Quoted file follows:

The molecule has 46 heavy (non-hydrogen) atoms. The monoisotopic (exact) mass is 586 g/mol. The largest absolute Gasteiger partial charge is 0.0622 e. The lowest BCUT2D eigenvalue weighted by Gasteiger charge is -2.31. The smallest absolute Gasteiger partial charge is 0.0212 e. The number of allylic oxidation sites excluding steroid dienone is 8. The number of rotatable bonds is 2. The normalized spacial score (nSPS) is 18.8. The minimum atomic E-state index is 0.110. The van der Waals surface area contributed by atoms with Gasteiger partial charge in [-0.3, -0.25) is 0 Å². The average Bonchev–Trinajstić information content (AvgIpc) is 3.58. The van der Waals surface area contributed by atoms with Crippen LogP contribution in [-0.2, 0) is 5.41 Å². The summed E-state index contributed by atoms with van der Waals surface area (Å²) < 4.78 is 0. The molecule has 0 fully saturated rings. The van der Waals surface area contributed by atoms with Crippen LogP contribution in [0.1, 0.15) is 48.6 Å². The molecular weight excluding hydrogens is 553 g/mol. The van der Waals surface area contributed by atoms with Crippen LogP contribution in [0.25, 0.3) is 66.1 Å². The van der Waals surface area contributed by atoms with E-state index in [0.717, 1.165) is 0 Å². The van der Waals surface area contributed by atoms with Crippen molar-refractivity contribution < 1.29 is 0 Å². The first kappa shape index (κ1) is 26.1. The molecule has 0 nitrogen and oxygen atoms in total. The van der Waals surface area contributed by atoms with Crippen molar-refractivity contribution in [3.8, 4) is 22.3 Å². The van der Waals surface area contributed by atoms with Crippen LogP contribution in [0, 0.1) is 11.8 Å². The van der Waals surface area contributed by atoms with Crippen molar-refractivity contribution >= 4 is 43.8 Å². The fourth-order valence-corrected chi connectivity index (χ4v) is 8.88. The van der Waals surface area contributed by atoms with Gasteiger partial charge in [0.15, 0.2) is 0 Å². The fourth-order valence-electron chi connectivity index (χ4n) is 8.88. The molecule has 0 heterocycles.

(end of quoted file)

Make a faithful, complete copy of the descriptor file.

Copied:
The molecule has 46 heavy (non-hydrogen) atoms. The monoisotopic (exact) mass is 586 g/mol. The largest absolute Gasteiger partial charge is 0.0622 e. The lowest BCUT2D eigenvalue weighted by Gasteiger charge is -2.31. The smallest absolute Gasteiger partial charge is 0.0212 e. The number of allylic oxidation sites excluding steroid dienone is 8. The number of rotatable bonds is 2. The normalized spacial score (nSPS) is 18.8. The minimum atomic E-state index is 0.110. The van der Waals surface area contributed by atoms with Gasteiger partial charge in [-0.3, -0.25) is 0 Å². The average Bonchev–Trinajstić information content (AvgIpc) is 3.58. The van der Waals surface area contributed by atoms with Crippen LogP contribution in [-0.2, 0) is 5.41 Å². The summed E-state index contributed by atoms with van der Waals surface area (Å²) < 4.78 is 0. The molecule has 0 fully saturated rings. The van der Waals surface area contributed by atoms with Crippen LogP contribution in [0.1, 0.15) is 48.6 Å². The molecular weight excluding hydrogens is 553 g/mol. The van der Waals surface area contributed by atoms with Crippen LogP contribution in [0.25, 0.3) is 66.1 Å². The van der Waals surface area contributed by atoms with E-state index in [0.717, 1.165) is 0 Å². The van der Waals surface area contributed by atoms with Crippen molar-refractivity contribution < 1.29 is 0 Å². The first kappa shape index (κ1) is 26.1. The molecule has 0 nitrogen and oxygen atoms in total. The van der Waals surface area contributed by atoms with Crippen molar-refractivity contribution in [3.8, 4) is 22.3 Å². The van der Waals surface area contributed by atoms with Crippen LogP contribution in [0, 0.1) is 11.8 Å². The van der Waals surface area contributed by atoms with Crippen molar-refractivity contribution >= 4 is 43.8 Å². The fourth-order valence-corrected chi connectivity index (χ4v) is 8.88. The van der Waals surface area contributed by atoms with Gasteiger partial charge in [0.15, 0.2) is 0 Å². The fourth-order valence-electron chi connectivity index (χ4n) is 8.88. The molecule has 0 heterocycles.